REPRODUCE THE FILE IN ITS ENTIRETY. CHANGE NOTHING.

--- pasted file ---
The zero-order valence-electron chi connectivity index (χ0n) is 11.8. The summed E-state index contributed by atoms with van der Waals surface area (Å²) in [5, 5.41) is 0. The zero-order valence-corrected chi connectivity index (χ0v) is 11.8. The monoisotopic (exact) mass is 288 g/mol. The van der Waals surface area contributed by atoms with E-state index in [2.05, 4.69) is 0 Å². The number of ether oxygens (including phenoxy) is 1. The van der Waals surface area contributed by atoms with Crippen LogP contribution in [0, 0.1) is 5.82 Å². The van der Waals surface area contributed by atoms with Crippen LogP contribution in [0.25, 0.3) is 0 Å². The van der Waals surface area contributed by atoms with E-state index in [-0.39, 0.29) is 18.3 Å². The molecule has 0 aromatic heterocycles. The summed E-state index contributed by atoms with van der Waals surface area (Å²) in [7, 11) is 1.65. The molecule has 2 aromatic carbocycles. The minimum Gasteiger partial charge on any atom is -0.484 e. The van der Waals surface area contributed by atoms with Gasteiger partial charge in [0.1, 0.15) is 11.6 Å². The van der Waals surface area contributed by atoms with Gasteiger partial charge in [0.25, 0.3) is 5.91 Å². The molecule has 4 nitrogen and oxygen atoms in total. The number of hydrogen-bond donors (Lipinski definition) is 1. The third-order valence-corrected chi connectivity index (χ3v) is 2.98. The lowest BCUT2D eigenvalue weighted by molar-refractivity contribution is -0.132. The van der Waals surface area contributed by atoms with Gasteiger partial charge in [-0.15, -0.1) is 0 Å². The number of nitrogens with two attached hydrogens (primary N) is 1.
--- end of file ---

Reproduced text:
The zero-order valence-electron chi connectivity index (χ0n) is 11.8. The summed E-state index contributed by atoms with van der Waals surface area (Å²) in [5, 5.41) is 0. The zero-order valence-corrected chi connectivity index (χ0v) is 11.8. The monoisotopic (exact) mass is 288 g/mol. The van der Waals surface area contributed by atoms with E-state index in [2.05, 4.69) is 0 Å². The number of ether oxygens (including phenoxy) is 1. The van der Waals surface area contributed by atoms with Crippen LogP contribution in [0, 0.1) is 5.82 Å². The van der Waals surface area contributed by atoms with Crippen LogP contribution in [0.25, 0.3) is 0 Å². The van der Waals surface area contributed by atoms with E-state index in [-0.39, 0.29) is 18.3 Å². The molecule has 0 aromatic heterocycles. The summed E-state index contributed by atoms with van der Waals surface area (Å²) in [7, 11) is 1.65. The molecule has 2 aromatic carbocycles. The minimum Gasteiger partial charge on any atom is -0.484 e. The van der Waals surface area contributed by atoms with Gasteiger partial charge in [0.1, 0.15) is 11.6 Å². The van der Waals surface area contributed by atoms with Gasteiger partial charge in [0.25, 0.3) is 5.91 Å². The molecule has 4 nitrogen and oxygen atoms in total. The number of hydrogen-bond donors (Lipinski definition) is 1. The third-order valence-corrected chi connectivity index (χ3v) is 2.98. The lowest BCUT2D eigenvalue weighted by molar-refractivity contribution is -0.132. The van der Waals surface area contributed by atoms with Gasteiger partial charge in [-0.15, -0.1) is 0 Å². The number of nitrogens with two attached hydrogens (primary N) is 1.